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Commentary: An unvarnished look at wars' toll on soldiers

Whether by tacit consent or official coercion, U.S. news organizations did not publish pictures of American World War II dead until a LIFE magazine spread in 1943 showed fallen Marines on the wet sands of a Pacific island beach. Such images were considered too painful, too stark, too graphic, too hazardous to home front morale and national resolve.

Georgia Public Television has been rebroadcasting filmmaker Ken Burns' 2007 documentary series "The War." It is a historical overview of World War II from before Pearl Harbor to after Hiroshima and Nagasaki, with a special focus on how the war affected four American communities -- Mobile, Ala., Sacramento, Calif., Waterbury, Conn., and Luverne, Minn. "The War" is a fitting and timely prologue to Memorial Day.

So is this: The National Archives announced last week that a documentary about the emotional and psychological wounds of World War II soldiers, long withheld by the Army, is being made available on the Internet.

Toward the end of the war, the Army commissioned legendary director John Huston, whose ample body of work includes such classics as "The African Queen" and "Treasure of the Sierra Madre," to film real American soldiers just home from war as they struggled with what was then euphemistically called "shell shock" or "battle fatigue." We know it now as post-traumatic stress; by whatever name, it is a human reaction to the inhuman horror that is the core reality of war.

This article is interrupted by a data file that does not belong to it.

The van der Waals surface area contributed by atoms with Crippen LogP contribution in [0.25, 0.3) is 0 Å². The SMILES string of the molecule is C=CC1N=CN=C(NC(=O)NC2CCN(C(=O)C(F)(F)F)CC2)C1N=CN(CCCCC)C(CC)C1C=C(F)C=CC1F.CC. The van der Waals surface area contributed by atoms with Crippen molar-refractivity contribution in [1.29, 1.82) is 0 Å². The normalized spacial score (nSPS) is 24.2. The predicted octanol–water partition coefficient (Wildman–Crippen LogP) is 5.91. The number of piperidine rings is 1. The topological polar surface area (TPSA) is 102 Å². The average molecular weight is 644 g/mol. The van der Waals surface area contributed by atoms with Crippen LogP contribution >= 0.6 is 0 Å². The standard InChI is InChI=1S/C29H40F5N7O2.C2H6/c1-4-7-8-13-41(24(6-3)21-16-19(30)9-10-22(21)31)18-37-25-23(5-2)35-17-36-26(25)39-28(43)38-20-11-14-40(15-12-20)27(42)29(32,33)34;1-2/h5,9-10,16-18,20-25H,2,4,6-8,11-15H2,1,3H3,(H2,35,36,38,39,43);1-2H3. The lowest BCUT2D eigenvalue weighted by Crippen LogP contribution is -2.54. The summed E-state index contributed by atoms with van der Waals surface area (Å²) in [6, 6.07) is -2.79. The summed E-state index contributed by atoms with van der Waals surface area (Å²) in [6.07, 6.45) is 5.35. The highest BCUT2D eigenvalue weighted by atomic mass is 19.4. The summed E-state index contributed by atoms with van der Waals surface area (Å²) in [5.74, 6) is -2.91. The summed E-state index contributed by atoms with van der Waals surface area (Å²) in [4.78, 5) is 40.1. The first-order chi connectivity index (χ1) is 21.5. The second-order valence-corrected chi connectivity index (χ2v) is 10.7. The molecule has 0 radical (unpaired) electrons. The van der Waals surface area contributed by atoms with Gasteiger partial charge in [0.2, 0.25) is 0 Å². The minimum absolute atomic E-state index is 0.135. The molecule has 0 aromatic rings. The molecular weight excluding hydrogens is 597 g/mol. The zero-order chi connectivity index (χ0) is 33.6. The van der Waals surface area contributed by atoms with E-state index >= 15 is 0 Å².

The idea at the time was to prepare families for the psychological toll war had exacted on their loved ones -- and, it was hoped, to reassure them that the condition was treatable.

The result was a documentary called "Let There Be Light," an unvarnished depiction of combat veterans shaking, crying, staring blankly into space. The film's narration describes the men as "human salvage" and "casualties of the spirit." And once Army officials got a look, it was promptly deep-sixed on the ostensible grounds that it invaded soldiers' privacy.

Huston, who died in 1987 -- only a few years after the Army officially released "Let There Be Light" -- never believed the privacy rationale. He opined in his autobiography that the Army "wanted to maintain the 'warrior' myth, which said that our Americans went to war and came back all the stronger for the experience, standing tall and proud for having served their country well."

The Pentagon had the film remade with actors. (All the speaking parts went to whites.) And although the original was officially released to the public in 1980, the crude condition of the images and sound made it almost useless. It has now been restored with computer imaging and digital sound technology.

In this media culture, separation between war myth and war reality can never again be what it was in the early 1940s. One of the most stunning sequences in the "The War" shows families in a theater cheering John Wayne as he shoots down Japanese fighters -- a sanitized, sentimentalized, almost sterilized version of war.

It is soon followed by actual footage of the Marine and Army battle for Peleliu (now Palau). The images are harrowing and horrible, even filtered through faded film and a TV screen; to the men who lived it, and many did not live through it, it can only have been unspeakable.

Maybe it's just the mentality of a Vietnam-era upbringing, but prettying up war has never seemed, to this son of a World War II vet, to do anything but trivialize the courage of those who have endured it on our behalf.

If we claim to truly honor the sacrifices demanded by war, we are obliged to face the ugly realities of what those sacrifices look and sound like. Let there be light.